By Brian Treanor
When talking about biking around Los Angeles, I often hear non-cyclists offer some version of the following lament: “I’d love to bike in LA, but it takes so much time.” I understand the source of this concern, but I think such comments miss the mark on two counts. First, bicycling is much faster than most non-cyclists suppose and, second, perhaps paradoxically, the slowness of bicycling is precisely its attraction.
Many people fear that traveling by bicycle will take too long, making them late for work or other appointments. However, while it’s true that cycling could take more time in certain situations (more on that in a moment), it’s not always the case. Far from it. My bicycle is my primary mode of transportation, and I regularly beat friends in cars from my neighborhood (Studio Village/Lindberg Park) to Downtown Culver City. While they are stuck in traffic or looking for parking, I roll right up to Ugo or Native Foods and park my bike (for free I might add). I’m already seated—and perhaps enjoying my first drink—by the time they arrive. My daily commute to work takes a bit longer, but given the vagaries of traffic patterns it’s not uncommon for me to make the five mile bicycle trip just as quickly as I would be able to drive it. I should point out that I’m just a regular guy on a heavy cargo bike, not a semi-pro on some carbon-fiber racing machine. Even on days when it takes longer, it’s only a matter of a few extra minutes. The net time saving is still large when you take into account that I don’t need to spend time in a gym to get my daily exercise.
Recently, some enthusiastic cyclists demonstrated that, far from being an anachronistic throwback to the 19th century, bikes are actually the most efficient and fastest way to traverse Los Angeles. Back in July during “Carmageddon” a team of cyclists from the Wolfpack Hustle biking club beat someone using Jet Blue’s commuter flight from Burbank to Long Beach. It wasn’t even close, though in full disclosure I should mention that the Wolfpack A team was made up of dedicated riders: the cyclists took 1 hour and 34 minutes door-to-door (while following all traffic regulations) and the combination of taxi and commuter flight took 2 hours and 54 minutes!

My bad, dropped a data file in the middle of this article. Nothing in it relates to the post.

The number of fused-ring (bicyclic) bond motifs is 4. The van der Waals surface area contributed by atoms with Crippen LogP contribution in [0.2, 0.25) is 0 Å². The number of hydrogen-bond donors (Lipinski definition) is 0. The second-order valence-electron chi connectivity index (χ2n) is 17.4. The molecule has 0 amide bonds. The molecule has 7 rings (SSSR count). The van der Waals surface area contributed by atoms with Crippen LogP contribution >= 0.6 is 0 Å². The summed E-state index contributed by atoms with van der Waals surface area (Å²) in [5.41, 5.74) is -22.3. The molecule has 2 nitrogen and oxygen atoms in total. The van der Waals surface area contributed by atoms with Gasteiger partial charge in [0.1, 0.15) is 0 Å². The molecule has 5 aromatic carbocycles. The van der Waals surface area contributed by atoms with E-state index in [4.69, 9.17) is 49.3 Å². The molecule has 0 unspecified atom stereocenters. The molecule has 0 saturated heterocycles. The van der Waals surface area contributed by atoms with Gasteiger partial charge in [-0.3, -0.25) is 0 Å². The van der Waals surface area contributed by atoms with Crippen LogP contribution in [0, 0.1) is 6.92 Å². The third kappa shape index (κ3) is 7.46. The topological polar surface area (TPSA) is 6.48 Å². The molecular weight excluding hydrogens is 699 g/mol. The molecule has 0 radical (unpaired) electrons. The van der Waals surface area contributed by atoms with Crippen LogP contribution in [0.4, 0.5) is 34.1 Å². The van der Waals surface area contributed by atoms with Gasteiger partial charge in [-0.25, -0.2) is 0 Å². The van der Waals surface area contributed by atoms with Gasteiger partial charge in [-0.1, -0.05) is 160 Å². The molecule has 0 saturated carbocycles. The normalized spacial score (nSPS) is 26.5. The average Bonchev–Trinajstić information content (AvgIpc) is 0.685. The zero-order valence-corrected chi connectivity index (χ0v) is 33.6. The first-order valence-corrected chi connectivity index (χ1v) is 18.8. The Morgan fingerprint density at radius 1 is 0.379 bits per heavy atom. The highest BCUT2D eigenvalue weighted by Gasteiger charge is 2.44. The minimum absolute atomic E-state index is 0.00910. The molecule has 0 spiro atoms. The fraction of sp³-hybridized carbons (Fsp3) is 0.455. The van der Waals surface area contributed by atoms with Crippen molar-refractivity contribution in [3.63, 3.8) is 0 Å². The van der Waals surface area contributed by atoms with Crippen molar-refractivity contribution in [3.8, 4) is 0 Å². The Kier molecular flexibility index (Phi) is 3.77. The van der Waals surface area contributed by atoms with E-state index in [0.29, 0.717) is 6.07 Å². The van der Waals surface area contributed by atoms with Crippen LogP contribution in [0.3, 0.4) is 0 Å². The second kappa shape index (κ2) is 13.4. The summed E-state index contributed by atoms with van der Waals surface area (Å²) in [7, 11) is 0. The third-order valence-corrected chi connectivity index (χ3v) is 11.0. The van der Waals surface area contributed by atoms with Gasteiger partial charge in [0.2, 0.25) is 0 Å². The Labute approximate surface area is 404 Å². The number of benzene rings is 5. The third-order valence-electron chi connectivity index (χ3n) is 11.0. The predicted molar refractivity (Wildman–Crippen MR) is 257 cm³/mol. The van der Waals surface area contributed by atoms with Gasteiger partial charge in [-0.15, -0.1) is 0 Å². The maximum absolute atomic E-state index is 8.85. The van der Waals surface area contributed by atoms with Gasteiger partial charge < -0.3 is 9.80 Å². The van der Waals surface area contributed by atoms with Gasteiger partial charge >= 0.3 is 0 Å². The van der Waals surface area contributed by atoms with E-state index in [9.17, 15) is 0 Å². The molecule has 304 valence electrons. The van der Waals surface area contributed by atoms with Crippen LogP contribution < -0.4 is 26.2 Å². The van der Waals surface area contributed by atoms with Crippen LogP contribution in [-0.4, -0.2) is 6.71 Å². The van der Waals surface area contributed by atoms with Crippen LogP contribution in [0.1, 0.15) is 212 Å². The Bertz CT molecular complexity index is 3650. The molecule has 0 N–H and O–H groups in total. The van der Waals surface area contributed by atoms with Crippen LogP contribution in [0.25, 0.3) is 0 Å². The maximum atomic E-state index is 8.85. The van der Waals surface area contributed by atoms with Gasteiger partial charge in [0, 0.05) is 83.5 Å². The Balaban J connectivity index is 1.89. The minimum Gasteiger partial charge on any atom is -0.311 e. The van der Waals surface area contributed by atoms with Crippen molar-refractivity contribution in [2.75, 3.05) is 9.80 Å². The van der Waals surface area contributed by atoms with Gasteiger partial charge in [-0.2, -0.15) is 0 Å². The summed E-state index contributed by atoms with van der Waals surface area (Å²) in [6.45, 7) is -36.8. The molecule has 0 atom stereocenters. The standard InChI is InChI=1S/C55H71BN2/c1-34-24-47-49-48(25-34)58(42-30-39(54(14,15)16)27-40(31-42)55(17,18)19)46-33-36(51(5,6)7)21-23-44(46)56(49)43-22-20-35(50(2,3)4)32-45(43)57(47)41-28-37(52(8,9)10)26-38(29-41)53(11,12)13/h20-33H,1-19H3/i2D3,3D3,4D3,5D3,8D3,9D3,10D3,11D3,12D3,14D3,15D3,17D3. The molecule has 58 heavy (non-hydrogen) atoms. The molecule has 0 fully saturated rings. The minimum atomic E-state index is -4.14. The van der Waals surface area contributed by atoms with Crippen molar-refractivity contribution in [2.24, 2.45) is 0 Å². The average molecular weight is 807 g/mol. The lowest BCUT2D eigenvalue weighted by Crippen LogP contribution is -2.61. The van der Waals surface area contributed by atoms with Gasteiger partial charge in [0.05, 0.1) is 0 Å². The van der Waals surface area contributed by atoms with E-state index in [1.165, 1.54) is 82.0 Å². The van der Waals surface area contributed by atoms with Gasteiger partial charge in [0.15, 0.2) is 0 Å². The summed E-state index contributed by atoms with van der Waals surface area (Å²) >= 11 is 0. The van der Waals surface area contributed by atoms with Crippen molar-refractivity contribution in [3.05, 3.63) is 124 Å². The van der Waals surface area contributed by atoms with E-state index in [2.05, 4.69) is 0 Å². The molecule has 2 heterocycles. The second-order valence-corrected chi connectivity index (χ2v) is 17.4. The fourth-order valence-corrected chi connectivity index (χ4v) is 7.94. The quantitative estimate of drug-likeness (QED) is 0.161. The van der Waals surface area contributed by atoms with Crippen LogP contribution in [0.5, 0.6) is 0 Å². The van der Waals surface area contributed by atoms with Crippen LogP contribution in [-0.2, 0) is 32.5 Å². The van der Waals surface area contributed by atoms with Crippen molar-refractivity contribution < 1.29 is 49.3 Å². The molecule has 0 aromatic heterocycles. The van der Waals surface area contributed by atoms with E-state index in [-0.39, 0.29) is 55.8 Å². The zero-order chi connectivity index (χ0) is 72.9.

Now, it’s true that most of us won’t be biking as quickly and efficiently as the riders from Wolfpack Hustle, but this raises a second issue: why on earth would you want to? Looking around LA, a large percentage of our cyclists seem pretty focused on going as fast as they can—heads down, clad in racing kit, and drafting in single file. There’s nothing wrong with that of course—I’ve got a number of friends who race as amateurs or semi-pros, and cycling is an excellent way to say healthy—but I want to say a word for slow cycling.
Slow cycling is not necessarily about taking more time to get from point A to point B, but more about the quality of that time, however long it takes. According to a 2008 survey by the National Highway Traffic Safety Administration, roughly half of Americans say they would like more bike facilities in their communities. I suspect that this is largely attributable to the fact that it is simply more pleasant to travel by bike than by car. Indeed, large percentages of Americans consistently claim that they wish that we put more of an emphasis on leisure and less on work. Internationally, we’ve seen the rise of Slow Food, Cittaslow (slow cities), and Slow Living. We all claim that we wish we had more time, so “don’t just do something; stand there.” That is to say, take your time; enjoy the process, the moment, and the place in which you find yourself. A significant portion of our manic rush is self-imposed. It’s true that we all have some commitments that demand a meticulous attention to detail on our part, but should we really let that fastidious punctuality bleed over into every aspect of life? Can you really be late for grocery shopping? Or for arriving at the park with the kids? Take some time and enjoy the ride.